(In Three Parts)

My wife was a bartender when we first met. She worked in a dive on the New Jersey shore that looked kind of like this:

We got married, she got pregnant, and that was the end of her career as a bartender. Our first child was a girl, Eliza.

Maggie and I had been the last of our friends to get married, but the first to have children. Bill and Susan, our best friends, had been married for years, and the four of us used to do a lot of partying and late-night carousing together. When Eliza was born, Maggie and I were especially excited to introduce our new plaything to Bill and Susan, assuming they'd be as excited about her as we were.

We were disappointed in their reaction. They visited in the hospital, but seemed distracted and subdued. We'd looked forward to telling them the long story of the delivery, but they didn't seem as interested as we'd thought. They left early that day, and a few days later when they visited us at home they didn't gush over the baby like we'd expected them to, and they seemed impatient with all our parent-talk.

Deep down inside, Maggie and I finally realized, Bill and Susan thought it was uncool of us to have become parents. We'd been a pretty freewheeling foursome, always drinking and smoking and driving too fast and using foul language and acting like idiots together. But Maggie and I fully intended to go on doing these things as much as we could, and yet we could not make Bill and Susan believe this. Suddenly we were their 'quiet' friends, the ones they visited on Sunday afternoon instead of Friday night.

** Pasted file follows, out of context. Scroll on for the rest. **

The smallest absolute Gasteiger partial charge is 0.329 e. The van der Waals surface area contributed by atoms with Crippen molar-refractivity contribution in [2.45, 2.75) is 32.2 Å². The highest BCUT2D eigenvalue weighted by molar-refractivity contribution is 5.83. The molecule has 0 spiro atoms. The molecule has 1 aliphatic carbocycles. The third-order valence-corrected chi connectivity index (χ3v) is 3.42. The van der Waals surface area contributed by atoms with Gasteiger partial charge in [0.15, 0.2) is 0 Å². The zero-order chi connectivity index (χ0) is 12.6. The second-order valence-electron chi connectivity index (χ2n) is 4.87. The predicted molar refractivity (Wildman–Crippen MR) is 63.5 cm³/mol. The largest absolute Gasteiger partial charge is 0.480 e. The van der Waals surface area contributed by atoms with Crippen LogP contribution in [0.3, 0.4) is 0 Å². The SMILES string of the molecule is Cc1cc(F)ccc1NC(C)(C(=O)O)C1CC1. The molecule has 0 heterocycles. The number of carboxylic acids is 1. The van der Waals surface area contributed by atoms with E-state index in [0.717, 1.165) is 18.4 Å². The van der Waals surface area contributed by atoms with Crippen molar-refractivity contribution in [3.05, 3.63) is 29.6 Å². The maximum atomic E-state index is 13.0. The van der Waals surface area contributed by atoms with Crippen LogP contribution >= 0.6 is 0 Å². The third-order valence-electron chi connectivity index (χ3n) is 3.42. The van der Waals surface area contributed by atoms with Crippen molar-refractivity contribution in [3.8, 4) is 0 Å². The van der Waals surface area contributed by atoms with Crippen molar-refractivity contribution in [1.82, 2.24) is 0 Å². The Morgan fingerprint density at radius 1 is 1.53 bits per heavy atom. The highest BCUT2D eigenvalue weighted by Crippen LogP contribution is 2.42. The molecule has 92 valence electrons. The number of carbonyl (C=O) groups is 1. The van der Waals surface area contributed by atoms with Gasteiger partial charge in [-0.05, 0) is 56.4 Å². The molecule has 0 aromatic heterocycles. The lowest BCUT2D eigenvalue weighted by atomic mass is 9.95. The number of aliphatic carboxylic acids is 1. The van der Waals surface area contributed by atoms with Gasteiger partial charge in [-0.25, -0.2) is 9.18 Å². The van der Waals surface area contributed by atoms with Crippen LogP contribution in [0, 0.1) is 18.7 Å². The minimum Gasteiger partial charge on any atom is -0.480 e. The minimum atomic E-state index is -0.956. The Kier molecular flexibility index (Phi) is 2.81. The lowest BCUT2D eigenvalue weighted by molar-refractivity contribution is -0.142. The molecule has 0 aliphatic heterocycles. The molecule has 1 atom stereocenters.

We had a talk with them about this and asked them to please trust that we were the same people we'd been before. We all hugged, and Maggie and Susan wiped away tears and all that shit ... but then we found ourselves unable to get our friendship back into the rhythm it had had before. Nothing we did worked. They called us impulsively one snowy winter night and suggested we meet them at a restaurant. We did it, but first we had to spend half an hour bundling little Eliza into a snow suit and squeezing the pudgy overstuffed package into a car seat, and by the time we got there we were both in horrible moods. On days the weather was good, though, Bill and Susan wouldn't call.

No matter how we tried, we couldn't get Bill or Susan to understand which things were hard for us and which were easy. Putting a snow suit on a baby is hard; changing a diaper, on the other hand, is incredibly easy. Only a person who's never changed one would think twice about doing it; anybody who's done it knows it's nothing. But Bill would stand there and heckle me while I changed Eliza's diaper. He'd cackle about how disgusting it was, and one day this started to bug me so much I threw a wrapped-up soaked diaper into his lap. He yelped as it I'd just tossed him a lit bomb and ran into the bathroom screaming that he had to wash himself off.

It's sad to realize this, but our friendship with Bill and Susan was ultimately not strong enough to survive the birth of Eliza, and Maggie and I found ourselves spending a lot of time alone together in these first few years after she was born. Sometimes on a weekend night when there was nothing good on TV and we had nothing else to do we'd go into the kitchen and entertain ourselves sampling all the incredible drinks Maggie knew how to make from her days working that bar on the Jersey shore. She'd make blue whales, frozen sea breeze dauiquiris, neat martinis with toothpick-pierced olives, perfect tequila sunrises that shimmered like Georgia O'Keefe landscapes ... she'd stir them up, we'd drink them down, comparing and contemplating and reviewing them as if we were writing a Consumer's Reports article on mixed drinks. It was great.

Continue to Part 2 of 3

Queensboro Ballads
by Levi Asher